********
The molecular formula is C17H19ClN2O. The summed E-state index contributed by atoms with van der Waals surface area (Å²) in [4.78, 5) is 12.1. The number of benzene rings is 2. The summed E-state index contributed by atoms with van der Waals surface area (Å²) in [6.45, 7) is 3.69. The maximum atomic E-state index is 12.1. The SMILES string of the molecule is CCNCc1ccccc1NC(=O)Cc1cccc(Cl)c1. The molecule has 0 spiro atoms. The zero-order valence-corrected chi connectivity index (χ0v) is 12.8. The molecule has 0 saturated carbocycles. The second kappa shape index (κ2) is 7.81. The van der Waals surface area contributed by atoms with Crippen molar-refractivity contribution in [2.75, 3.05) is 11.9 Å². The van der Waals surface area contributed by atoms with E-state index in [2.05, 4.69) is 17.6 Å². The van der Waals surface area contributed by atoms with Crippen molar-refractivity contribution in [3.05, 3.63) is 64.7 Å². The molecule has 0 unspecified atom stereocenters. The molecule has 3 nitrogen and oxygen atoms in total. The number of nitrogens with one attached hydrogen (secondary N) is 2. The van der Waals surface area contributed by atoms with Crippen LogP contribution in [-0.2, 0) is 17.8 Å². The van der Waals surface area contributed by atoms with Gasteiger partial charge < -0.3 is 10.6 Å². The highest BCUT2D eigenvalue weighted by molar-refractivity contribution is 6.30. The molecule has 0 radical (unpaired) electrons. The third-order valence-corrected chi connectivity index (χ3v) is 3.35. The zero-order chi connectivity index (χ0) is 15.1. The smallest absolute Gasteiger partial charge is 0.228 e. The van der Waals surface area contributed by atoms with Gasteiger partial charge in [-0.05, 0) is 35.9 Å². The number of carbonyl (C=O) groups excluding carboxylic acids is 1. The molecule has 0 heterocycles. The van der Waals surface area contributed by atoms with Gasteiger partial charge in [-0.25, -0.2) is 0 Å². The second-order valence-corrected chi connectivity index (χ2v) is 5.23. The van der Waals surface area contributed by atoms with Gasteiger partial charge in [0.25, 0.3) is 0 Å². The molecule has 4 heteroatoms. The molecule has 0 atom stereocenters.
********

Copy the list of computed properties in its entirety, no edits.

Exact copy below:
The molecular formula is C17H19ClN2O. The summed E-state index contributed by atoms with van der Waals surface area (Å²) in [4.78, 5) is 12.1. The number of benzene rings is 2. The summed E-state index contributed by atoms with van der Waals surface area (Å²) in [6.45, 7) is 3.69. The maximum atomic E-state index is 12.1. The SMILES string of the molecule is CCNCc1ccccc1NC(=O)Cc1cccc(Cl)c1. The molecule has 0 spiro atoms. The zero-order valence-corrected chi connectivity index (χ0v) is 12.8. The molecule has 0 saturated carbocycles. The second kappa shape index (κ2) is 7.81. The van der Waals surface area contributed by atoms with Crippen molar-refractivity contribution in [2.75, 3.05) is 11.9 Å². The van der Waals surface area contributed by atoms with E-state index in [2.05, 4.69) is 17.6 Å². The van der Waals surface area contributed by atoms with Crippen molar-refractivity contribution in [3.05, 3.63) is 64.7 Å². The molecule has 0 unspecified atom stereocenters. The molecule has 3 nitrogen and oxygen atoms in total. The number of nitrogens with one attached hydrogen (secondary N) is 2. The van der Waals surface area contributed by atoms with Crippen LogP contribution in [-0.2, 0) is 17.8 Å². The van der Waals surface area contributed by atoms with Gasteiger partial charge < -0.3 is 10.6 Å². The highest BCUT2D eigenvalue weighted by molar-refractivity contribution is 6.30. The molecule has 0 radical (unpaired) electrons. The third-order valence-corrected chi connectivity index (χ3v) is 3.35. The zero-order chi connectivity index (χ0) is 15.1. The smallest absolute Gasteiger partial charge is 0.228 e. The van der Waals surface area contributed by atoms with Gasteiger partial charge in [-0.05, 0) is 35.9 Å². The number of carbonyl (C=O) groups excluding carboxylic acids is 1. The molecule has 0 heterocycles. The van der Waals surface area contributed by atoms with Gasteiger partial charge in [-0.25, -0.2) is 0 Å². The second-order valence-corrected chi connectivity index (χ2v) is 5.23. The van der Waals surface area contributed by atoms with Gasteiger partial charge in [0.25, 0.3) is 0 Å². The molecule has 4 heteroatoms. The molecule has 0 atom stereocenters.